How to Budget Online vs. Offline Marketing




  • — May 24, 2018

    Online marketing is ruling the world, there’s no doubt about that.

    With various websites offering businesses the chance to expose their brand in front of millions of people, it’s no surprise that online marketing is taking the world by storm.

    In fact, 28% of marketers say they’ve reduced advertising budget to fund digital marketing activities.

    In addition, marketers allocated the biggest share of their entire digital marketing budget (12.5%) to digital – proving that its popularity isn’t set to slow down any time soon:

    How to Budget Online vs. Offline Marketing

    But what happened to the traditional form of offline marketing? Is it still valuable, or should business plough their entire marketing budget into digital strategies?

    The answer isn’t as clear-cut as you might think.

    While online marketing is proven to generate a great ROI, it’s not sitting well with specific audiences.

    That’s because 86% of people aged 45+ say TV and radio ads are more reliable for finding information than social media, news apps or the internet.

    In this article, we’re sharing the differences between online and offline marketing – and the simple calculation you can use to determine appropriate budgets for each.

    Online vs. Offline: What’s the Difference?

    If you’ve reached this point and still don’t understand the difference between both types of marketing, let me explain.

    As the name suggests, online marketing happens over the internet. Popular online marketing strategies can include:

    On the other hand, offline marketing doesn’t require businesses to use the internet to reach their target customers. Typically focused around personal interactions, offline marketing tactics include:

    • Tradeshows
    • Direct mail
    • TV
    • Radio ads

    The average return on investment (ROI) for each marketing tactic depends on the strategy. But, as a general rule, SEO is rated as being the best channel for generating ROI:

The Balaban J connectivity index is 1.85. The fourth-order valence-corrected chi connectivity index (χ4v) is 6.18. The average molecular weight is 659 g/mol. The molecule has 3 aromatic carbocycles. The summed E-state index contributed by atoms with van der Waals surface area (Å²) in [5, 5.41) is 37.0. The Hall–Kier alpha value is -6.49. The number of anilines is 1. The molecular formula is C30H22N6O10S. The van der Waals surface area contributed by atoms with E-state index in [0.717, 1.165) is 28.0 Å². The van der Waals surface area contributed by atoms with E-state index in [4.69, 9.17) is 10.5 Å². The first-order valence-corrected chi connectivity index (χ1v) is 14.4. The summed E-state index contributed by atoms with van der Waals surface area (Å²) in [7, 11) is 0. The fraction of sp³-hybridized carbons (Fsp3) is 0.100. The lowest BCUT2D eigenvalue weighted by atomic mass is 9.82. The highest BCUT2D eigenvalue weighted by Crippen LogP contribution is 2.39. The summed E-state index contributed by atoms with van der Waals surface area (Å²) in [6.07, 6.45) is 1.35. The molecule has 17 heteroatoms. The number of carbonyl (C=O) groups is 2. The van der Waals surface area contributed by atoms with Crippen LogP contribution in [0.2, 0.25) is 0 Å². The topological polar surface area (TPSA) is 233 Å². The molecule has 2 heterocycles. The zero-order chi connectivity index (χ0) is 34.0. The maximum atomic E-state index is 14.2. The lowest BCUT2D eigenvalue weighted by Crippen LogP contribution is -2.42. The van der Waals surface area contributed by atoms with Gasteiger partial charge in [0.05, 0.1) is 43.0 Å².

How to Budget Online vs. Offline Marketing

    …but this can be reversed, depending on who you’re targeting.

    Who said marketing was an easy task to complete? (Certainly not me!)

    How to Split Online and Offline Marketing Budgets

    In order to create an effective marketing strategy, you’ll need to know what you’re working with. (Unfortunately, even that task is tricky, too.)

    A recent study found that 28% of marketer’s biggest challenges are associated with budgets – and that’s not surprising.

    How to Budget Online vs. Offline Marketing

    With both online and offline marketing campaigns needing a cash injection to see results, here’s how you can determine your split between both tactics:

    1. Calculate Your Overall Marketing Budget

    Do you know the total budget you’re promoting your business with?

    (This can be a monthly, quarterly or yearly figure.)

    If not, use this simple formula to calculate your marketing budget, depending on the size of your business:

    • New companies: take 12-20% of your gross revenue, and attribute it to marketing. Since you’re fresh and still testing various marketing tactics, a larger chunk of cash will help you to get your business off the ground.
    • Established companies: assign 6-12% of your gross revenue to marketing. Because you’re established and already have a customer base, you won’t have to work as hard to find new customers.